From walk-on to program cover, UCLA punter Stefan Flintoft has made the most of his time on the field

From walk-on to scholarship player to the cover of a UCLA game program.

It’s been a storybook rise for redshirt senior punter Stefan Flintoft, who just might be the best player on the team, thankless position or not.

Flintoft leads the Pac-12 Conference and ranks fourth nationally with an average of 46.8 yards per punt, though it hasn’t exactly afforded him celebrity status on campus.

“I’m not Dorian or Wilton, you know,” Flintoft said, referring to quarterbacks Dorian Thompson-Robinson and Wilton Speight.


Flinoft gets plenty of recognition from teammates and coaches for helping the Bruins win the battle of field position. He has a conference-leading 17 punts of 50-plus yards this season and is trying to join Jeff Locke (2010), Aaron Perez (2008) and Kirk Maggio (1989) as the only UCLA punters to own season averages of more than 45 yards.

“Flint’s been really, really good,” Bruins coach Chip Kelly said. “Not only has he been good from a statistical standpoint, he’s been good with his directional kicks and his plus-50 kicks, so we can’t be more happy with the job he’s done so far.”

Flintoft might be best remembered for the punt that went the wrong way. He kicked the ball to the right side of the field last season against USC while his teammates ran to the left, allowing Michael Pittman Jr. to race up the sideline for a touchdown.

Flintoft said the Trojans picked up on his tendency to kick to the right whenever the Bruins were lined up on the right hash mark, leading to more cross-directional kicks this season.

They seem to be working. Flintoft has boomed nearly every kick since the season opener against Cincinnati, when he averaged 43.2 yards per punt. He said he was rushing his motion early in the season, putting him out of rhythm.

The only thing that pleases Flintoft more than a long punt is one that pins his opponents deep in their territory.

“There’s nothing like taking out your nine-wedge or your nine-iron and putting it inside the five,” Flintoft said. “That’s always pretty pleasing for sure.”

A bigger thrill might have been grabbing about 10 copies of UCLA’s game program against Arizona last month to give his mother, Ingrid. It was just another fairytale moment.


“Did not see that coming when I first got here, that’s for sure,” Stefan said of being on the cover. “Dream come true.”

Headed home

Kelly isn’t the only one who will experience a homecoming this weekend when the Bruins travel to Eugene, Ore., to face the Ducks.

Receiver Chase Cota grew up in Medford, Ore., and defensive lineman Osa Odighizuwa hails from Portland. Both spent more than a few Saturdays at Autzen Stadium while Kelly was the coach.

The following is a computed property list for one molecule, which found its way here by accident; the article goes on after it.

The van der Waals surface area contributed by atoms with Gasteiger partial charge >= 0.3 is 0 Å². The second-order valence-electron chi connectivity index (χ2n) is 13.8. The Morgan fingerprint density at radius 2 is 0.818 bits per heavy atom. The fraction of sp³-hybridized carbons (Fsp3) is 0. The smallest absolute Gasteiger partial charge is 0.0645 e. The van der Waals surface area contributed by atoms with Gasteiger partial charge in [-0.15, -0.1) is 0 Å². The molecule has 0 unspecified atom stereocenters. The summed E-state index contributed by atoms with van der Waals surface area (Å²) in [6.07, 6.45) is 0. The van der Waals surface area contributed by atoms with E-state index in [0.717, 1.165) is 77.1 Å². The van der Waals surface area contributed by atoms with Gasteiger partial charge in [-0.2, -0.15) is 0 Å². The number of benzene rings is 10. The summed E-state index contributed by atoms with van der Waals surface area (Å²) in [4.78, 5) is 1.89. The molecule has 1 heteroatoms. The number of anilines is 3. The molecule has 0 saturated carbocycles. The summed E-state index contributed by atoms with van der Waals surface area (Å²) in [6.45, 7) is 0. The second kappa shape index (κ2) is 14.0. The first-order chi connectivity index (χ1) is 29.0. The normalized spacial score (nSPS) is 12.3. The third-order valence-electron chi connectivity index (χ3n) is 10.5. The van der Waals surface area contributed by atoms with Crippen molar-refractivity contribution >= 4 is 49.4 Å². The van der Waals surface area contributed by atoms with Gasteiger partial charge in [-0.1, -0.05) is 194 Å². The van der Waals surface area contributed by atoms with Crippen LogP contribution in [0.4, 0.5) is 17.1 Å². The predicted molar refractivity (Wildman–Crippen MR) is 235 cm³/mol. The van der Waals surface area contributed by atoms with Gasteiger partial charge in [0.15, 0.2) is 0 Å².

Said Cota: “They always had explosive players, so the crowd was always going nuts and I always had a good time.”

Said Odighizuwa: “The crowd was loud. It was just a good vibe.”

Odhigizuwa had extra incentive to go to Ducks games. His brother, Owa, played defensive end for the Bruins from 2010-14 and was part of the team that faced Oregon at Autzen Stadium for the Pac-12 title in 2011. The Ducks won 49-31.

Among the college stadiums he’s experienced, Cota said Autzen Stadium was “louder than pretty much any of them except for Oklahoma, maybe.”


Watching Oregon’s Jeff Maehl, Cota’s favorite receiver growing up, made him want to play for Kelly; he got the opportunity a bit farther from home once the coach took the UCLA job and recruited him. “It felt like it was good for me to go away down here and grow up on my own,” Cota said.

Cota and Odighizuwa have spent part of their week pleading with teammates for tickets. Cota said he expected “a couple hundred people there” but would probably be able to provide only 15 to 20 tickets. Immediate family comes first for both players.

“I feel like we’ll both have enough tickets to bring the people that we need to be there,” Odighizuwa said.

Comeback trail?


Kelly said right tackle Justin Murphy could potentially return this season after undergoing an arthroscopic procedure on his knee last week.

Murphy recently tweeted out a photo of himself in a hospital gown while lobbying the NCAA for another season of eligibility, but Kelly said he wasn’t sure whether the graduate transfer from Texas Tech would try to return for 2019.

Murphy, who has undergone three knee surgeries, has not played since suffering his latest injury against Colorado on Sept. 28.

“I don’t know exactly what the plan with Murph is right now,” Kelly said.


Follow Ben Bolch on Twitter @latbbolch